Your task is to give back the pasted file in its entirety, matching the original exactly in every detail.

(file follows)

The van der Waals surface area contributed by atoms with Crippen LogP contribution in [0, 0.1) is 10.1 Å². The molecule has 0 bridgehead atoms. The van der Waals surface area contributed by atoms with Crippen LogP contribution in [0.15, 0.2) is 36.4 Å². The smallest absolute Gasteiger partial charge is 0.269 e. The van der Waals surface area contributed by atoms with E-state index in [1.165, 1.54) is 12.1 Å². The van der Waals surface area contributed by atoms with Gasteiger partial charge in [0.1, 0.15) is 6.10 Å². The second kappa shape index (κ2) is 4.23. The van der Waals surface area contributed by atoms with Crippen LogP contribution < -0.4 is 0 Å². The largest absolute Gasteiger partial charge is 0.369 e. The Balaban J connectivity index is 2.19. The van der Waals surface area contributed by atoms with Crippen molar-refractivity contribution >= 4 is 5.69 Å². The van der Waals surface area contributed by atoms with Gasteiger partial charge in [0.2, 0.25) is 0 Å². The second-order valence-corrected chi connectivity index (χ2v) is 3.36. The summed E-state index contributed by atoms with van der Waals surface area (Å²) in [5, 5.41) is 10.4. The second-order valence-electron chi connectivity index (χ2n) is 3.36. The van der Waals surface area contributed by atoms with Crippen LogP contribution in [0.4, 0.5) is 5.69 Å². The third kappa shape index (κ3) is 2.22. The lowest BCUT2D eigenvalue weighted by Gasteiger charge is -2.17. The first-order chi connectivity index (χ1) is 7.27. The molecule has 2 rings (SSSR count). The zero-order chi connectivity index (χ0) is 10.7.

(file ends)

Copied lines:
The van der Waals surface area contributed by atoms with Crippen LogP contribution in [0, 0.1) is 10.1 Å². The molecule has 0 bridgehead atoms. The van der Waals surface area contributed by atoms with Crippen LogP contribution in [0.15, 0.2) is 36.4 Å². The smallest absolute Gasteiger partial charge is 0.269 e. The van der Waals surface area contributed by atoms with E-state index in [1.165, 1.54) is 12.1 Å². The van der Waals surface area contributed by atoms with Gasteiger partial charge in [0.1, 0.15) is 6.10 Å². The second kappa shape index (κ2) is 4.23. The van der Waals surface area contributed by atoms with Crippen LogP contribution < -0.4 is 0 Å². The largest absolute Gasteiger partial charge is 0.369 e. The Balaban J connectivity index is 2.19. The van der Waals surface area contributed by atoms with Crippen molar-refractivity contribution >= 4 is 5.69 Å². The van der Waals surface area contributed by atoms with Gasteiger partial charge in [0.2, 0.25) is 0 Å². The second-order valence-corrected chi connectivity index (χ2v) is 3.36. The summed E-state index contributed by atoms with van der Waals surface area (Å²) in [5, 5.41) is 10.4. The second-order valence-electron chi connectivity index (χ2n) is 3.36. The van der Waals surface area contributed by atoms with Crippen LogP contribution in [0.4, 0.5) is 5.69 Å². The third kappa shape index (κ3) is 2.22. The lowest BCUT2D eigenvalue weighted by Gasteiger charge is -2.17. The first-order chi connectivity index (χ1) is 7.27. The molecule has 2 rings (SSSR count). The zero-order chi connectivity index (χ0) is 10.7.